The following year, 1983, proved to be an important year in the process of building the arena. There was an error that was brought to the Board of Visitors’ attention in January: the arena’s gross square footage was counted improperly. This resulted in a $5.2 million increase in construction costs from $11.5 to $16.7 million.3 Following the resolution of the issue, 1983 proved to be a really productive year in the process. By May, the working drawings were completed. The end of the year saw construction begin, the land had been cleared, seats and equipment decisions were beginning to be made, and traffic impact on the community was addressed by the Land Use Committee.4

The penultimate year of the arena construction process saw a lot of progress. However, the progress was clouded by construction delays due to weather. By January, the project was 6-8 weeks behind schedule, which was only compounded by June when the project was 73 ½ days behind. The project team tried to mitigate these delays by working double shifts and Saturdays. Final choices were made on seating choices and professional arena management. The arena finally opened its doors in 1985, and Mason held the 1985 Commencement ceremony in the Arena when it was completed.

Figure 3. Mason’s 1985 Commencement ceremeny was the first to be held in the newly completed Patriot Center arena. By-George! Yearbook, 1985, p. 205.

Work continued late into the year to finish up the finishing touches. August 15 was the semi-final inspection date for the facility. A few days later, beneficial occupancy was granted to the Administrative Office, which meant they could start to occupy the space. In September, the scoreboard was put in place. There were a few other tasks left to finish on the punch list. November saw the establishment of the operating budget for the 1985-86 year. The budget was set up for the debt to be paid off in 2005 with annual payments of $1.3 million with a 7.86% interest to pay to complete the $12.75 million dollar loan.5

Within the budget there are some interesting details that serve as both a time capsule and a glimpse into the future. The budget details a breakdown of how the University planned to make money through operating the arena outside of Mason activities. The budget includes a monetary breakdown of 95 events and their monetary contribution to pay off their debt. The events ranged from family/children shows to varying levels of sports and concerts of multiple musical genres. Some of the specific names the budget mentioned were the Barnum and Bailey Circus as well as Disney Ice events. The budget proposal mentions why it feels a wide variety of event styles is the best way to operate the arena. The report states, “The extremely high income level of Northern Virginia compared to the national average and central location of GMUA in Northern Virginia, combines to make GMUA one of the most attractive new facilities built in recent years.” This motto and business plan paid off. EagleBank Arena has proudly hosted events for artists like Bruce Springsteen and Keith Urban as well as family sporting events like WWE and the Harlem Globetrotters.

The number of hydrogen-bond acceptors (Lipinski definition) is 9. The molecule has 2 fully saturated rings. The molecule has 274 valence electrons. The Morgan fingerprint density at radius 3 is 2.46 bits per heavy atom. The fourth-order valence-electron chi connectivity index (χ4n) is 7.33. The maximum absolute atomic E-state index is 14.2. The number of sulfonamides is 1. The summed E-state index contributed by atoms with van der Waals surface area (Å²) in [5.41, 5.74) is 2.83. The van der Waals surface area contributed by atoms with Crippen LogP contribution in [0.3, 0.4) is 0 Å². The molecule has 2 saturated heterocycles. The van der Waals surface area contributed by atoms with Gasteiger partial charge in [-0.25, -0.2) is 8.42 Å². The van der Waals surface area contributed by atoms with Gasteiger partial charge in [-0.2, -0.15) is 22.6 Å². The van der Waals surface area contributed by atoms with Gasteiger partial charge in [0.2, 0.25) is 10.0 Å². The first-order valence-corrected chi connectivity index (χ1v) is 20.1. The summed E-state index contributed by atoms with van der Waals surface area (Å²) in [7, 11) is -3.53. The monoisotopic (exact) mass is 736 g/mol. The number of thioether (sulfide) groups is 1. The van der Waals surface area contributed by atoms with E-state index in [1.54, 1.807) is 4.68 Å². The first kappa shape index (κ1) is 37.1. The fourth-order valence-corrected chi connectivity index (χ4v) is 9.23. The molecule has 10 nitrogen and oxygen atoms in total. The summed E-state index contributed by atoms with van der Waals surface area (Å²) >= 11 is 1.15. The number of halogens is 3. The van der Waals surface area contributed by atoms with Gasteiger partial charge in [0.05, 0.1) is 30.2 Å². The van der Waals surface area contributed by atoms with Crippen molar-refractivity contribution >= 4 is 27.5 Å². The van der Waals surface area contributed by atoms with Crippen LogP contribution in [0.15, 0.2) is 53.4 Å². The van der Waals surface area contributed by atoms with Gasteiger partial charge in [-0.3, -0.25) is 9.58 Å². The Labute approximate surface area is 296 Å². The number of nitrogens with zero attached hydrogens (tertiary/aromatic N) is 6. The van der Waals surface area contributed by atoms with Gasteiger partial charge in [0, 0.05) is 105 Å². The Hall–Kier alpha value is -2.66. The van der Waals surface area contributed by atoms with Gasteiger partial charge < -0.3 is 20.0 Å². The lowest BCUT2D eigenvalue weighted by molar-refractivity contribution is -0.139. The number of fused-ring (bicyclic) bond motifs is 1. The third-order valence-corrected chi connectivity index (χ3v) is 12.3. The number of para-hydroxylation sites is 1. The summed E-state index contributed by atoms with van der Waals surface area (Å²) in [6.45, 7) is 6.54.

Figure 4. Mason’s EagleBank Arena. Courtesy of George Mason University Facilities.

The arena now stands as a pillar of family entertainment in the Northern Virginia Community and has intrinsically tied George Mason University to the area’s culture. A high point in recent memory would be the 2006 NCAA season which saw George Mason make a March Madness run all the way to the Final Four. Hopefully, the team can reach those heights again soon.

Joseph Moore is an undergraduate history student and member of the class of 2023 at George Mason University who has lived in Fairfax his whole life. In addition to history, he is also studying film, media, and communication at GMU.

Suggested citation

Please use the following as a suggested citation:

Joseph Moore, "An Inside Look at the History of George Mason's Arena," Mapping the University, Roy Rosenzweig Center for History and New Media, George Mason University (2022): <>.

  1. Board of Visitors Records, Special Collections and Research Center (SCRC), George Mason University, Box 5, Folder 6, May 13, 1981. ↩︎

  2. Board of Visitors Records, Special Collections and Research Center (SCRC), George Mason University, Box 5, Folder 10, March 10,1982. ↩︎

  3. Board of Visitors Records, Special Collections and Research Center (SCRC), George Mason University, Box 5, Folder 11-12, May 12, 1982 and September 22, 1982. ↩︎

  4. Board of Visitors Records, Special Collections and Research Center (SCRC), George Mason University, Box 5, Folders 16, 18, 20, January 26, 1983, May 11, 1983, and September 14, 1983. ↩︎

  5. Board of Visitors Records, Special Collections and Research Center (SCRC), George Mason University, Box 6, Folders 4, 7, 9, 11, 17, 18,January 11, 1984, April 11, 1984, June 20, 1984, November 14, 1984, September 11, 1985, and November 20, 1985. ↩︎